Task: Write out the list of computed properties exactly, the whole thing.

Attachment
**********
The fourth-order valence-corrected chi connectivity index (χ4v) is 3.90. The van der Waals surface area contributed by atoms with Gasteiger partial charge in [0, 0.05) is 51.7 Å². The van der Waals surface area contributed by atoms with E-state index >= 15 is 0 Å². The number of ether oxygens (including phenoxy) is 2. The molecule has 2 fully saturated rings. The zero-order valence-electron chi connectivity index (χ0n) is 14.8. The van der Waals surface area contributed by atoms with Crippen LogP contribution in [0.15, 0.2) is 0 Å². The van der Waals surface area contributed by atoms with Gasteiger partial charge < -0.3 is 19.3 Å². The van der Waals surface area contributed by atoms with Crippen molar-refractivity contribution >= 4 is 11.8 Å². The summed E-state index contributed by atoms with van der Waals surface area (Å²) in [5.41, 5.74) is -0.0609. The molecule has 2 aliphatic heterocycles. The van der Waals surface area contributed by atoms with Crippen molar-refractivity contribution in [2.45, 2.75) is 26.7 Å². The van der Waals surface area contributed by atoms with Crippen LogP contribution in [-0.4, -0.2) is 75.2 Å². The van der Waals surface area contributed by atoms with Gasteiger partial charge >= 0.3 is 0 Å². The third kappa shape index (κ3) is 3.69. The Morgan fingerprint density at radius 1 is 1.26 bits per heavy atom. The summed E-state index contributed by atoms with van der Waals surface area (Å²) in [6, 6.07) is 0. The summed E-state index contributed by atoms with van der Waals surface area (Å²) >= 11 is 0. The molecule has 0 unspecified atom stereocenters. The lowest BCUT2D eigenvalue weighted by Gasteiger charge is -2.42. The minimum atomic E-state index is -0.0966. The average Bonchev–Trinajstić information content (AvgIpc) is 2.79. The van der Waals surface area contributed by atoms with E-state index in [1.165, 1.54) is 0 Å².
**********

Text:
The fourth-order valence-corrected chi connectivity index (χ4v) is 3.90. The van der Waals surface area contributed by atoms with Gasteiger partial charge in [0, 0.05) is 51.7 Å². The van der Waals surface area contributed by atoms with E-state index >= 15 is 0 Å². The number of ether oxygens (including phenoxy) is 2. The molecule has 2 fully saturated rings. The zero-order valence-electron chi connectivity index (χ0n) is 14.8. The van der Waals surface area contributed by atoms with Crippen LogP contribution in [0.15, 0.2) is 0 Å². The van der Waals surface area contributed by atoms with Gasteiger partial charge < -0.3 is 19.3 Å². The van der Waals surface area contributed by atoms with Crippen molar-refractivity contribution >= 4 is 11.8 Å². The summed E-state index contributed by atoms with van der Waals surface area (Å²) in [5.41, 5.74) is -0.0609. The molecule has 2 aliphatic heterocycles. The van der Waals surface area contributed by atoms with Crippen molar-refractivity contribution in [2.45, 2.75) is 26.7 Å². The van der Waals surface area contributed by atoms with Crippen LogP contribution in [-0.4, -0.2) is 75.2 Å². The van der Waals surface area contributed by atoms with Gasteiger partial charge >= 0.3 is 0 Å². The third kappa shape index (κ3) is 3.69. The Morgan fingerprint density at radius 1 is 1.26 bits per heavy atom. The summed E-state index contributed by atoms with van der Waals surface area (Å²) in [6, 6.07) is 0. The summed E-state index contributed by atoms with van der Waals surface area (Å²) >= 11 is 0. The molecule has 0 unspecified atom stereocenters. The lowest BCUT2D eigenvalue weighted by Gasteiger charge is -2.42. The minimum atomic E-state index is -0.0966. The average Bonchev–Trinajstić information content (AvgIpc) is 2.79. The van der Waals surface area contributed by atoms with E-state index in [1.165, 1.54) is 0 Å².